Model description Dusio commissioned several automobiles from Europe's leading designers. He provided Pinin Farina with the chassis, on which an aluminum body was handcrafted. When first presented to the public at the Villa d'Este Gold Cup show in Como, Italy, and at the 1947 Paris Motor Show, the two-seat 202GT was a resounding success. The 202 was an aesthetic and technical achievement that transformed postwar automobile body design.[citation needed] The Pinin Farina design was honored by New York's Museum of Modern Art in 1951. In the MOMA's first exhibit on automotive design, called "Eight Automobiles", the Cisitalia was displayed with seven other cars (1930 Mercedes-Benz SS tourer, 1939 Bentley saloon with coachwork by James Young, 1939 Talbot-Lago by Figoni teardrop coupé, 1951 Willys Jeep, 1937 Cord 812 Custom Beverly Sedan, 1948 MG TC, and the 1941 Lincoln Continental coupe). It is still part of the MoMA permanent collection.[2] It was not, however, a commercial success; because it was coachbuilt, it was expensive, and only 170 were produced between 1947 and 1952. Most cars were coachbuilt by Pinin Farina with some by Vignale and Stabilimenti Farina. Building on aerodynamic studies developed for racing cars, the Cisitalia offers one of the most accomplished examples of coachwork conceived as a single shell. The hood, body, fenders, and headlights are integral to the continuously flowing surface, rather than added on. Before the Cisitalia, the prevailing approach followed by automobile designers when defining a volume and shaping the shell was to treat each part of the body as a separate, distinct element—a box to house the passengers, another for the motor, and headlights as appendages. In the Cisitalia, there are no sharp edges. Swellings and depressions maintain the overall flow and unity, creating a sense of speed.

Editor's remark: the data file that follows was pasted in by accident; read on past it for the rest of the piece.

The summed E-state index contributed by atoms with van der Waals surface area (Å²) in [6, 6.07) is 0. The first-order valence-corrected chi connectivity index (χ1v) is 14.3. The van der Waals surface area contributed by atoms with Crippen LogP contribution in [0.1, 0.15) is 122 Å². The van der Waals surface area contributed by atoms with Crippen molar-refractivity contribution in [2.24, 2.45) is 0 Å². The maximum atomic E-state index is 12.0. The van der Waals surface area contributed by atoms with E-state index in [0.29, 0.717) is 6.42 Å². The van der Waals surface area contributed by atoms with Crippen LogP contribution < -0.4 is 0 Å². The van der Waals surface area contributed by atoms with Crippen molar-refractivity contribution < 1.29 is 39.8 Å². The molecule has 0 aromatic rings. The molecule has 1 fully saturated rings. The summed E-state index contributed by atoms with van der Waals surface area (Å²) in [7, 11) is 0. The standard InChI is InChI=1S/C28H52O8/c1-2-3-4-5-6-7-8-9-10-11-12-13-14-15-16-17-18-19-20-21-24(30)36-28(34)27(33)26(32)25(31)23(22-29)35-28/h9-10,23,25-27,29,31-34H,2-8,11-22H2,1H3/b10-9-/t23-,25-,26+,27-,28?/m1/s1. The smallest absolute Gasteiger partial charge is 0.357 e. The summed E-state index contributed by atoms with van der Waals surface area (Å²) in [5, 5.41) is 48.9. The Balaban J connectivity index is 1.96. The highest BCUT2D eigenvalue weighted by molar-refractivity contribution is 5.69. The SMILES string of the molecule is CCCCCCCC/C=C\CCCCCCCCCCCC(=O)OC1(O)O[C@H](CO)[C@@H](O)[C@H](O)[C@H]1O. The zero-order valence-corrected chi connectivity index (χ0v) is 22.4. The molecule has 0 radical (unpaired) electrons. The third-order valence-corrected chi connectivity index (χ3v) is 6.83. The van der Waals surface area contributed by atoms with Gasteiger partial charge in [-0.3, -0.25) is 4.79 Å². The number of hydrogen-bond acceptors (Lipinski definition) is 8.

(Source: Wikipedia)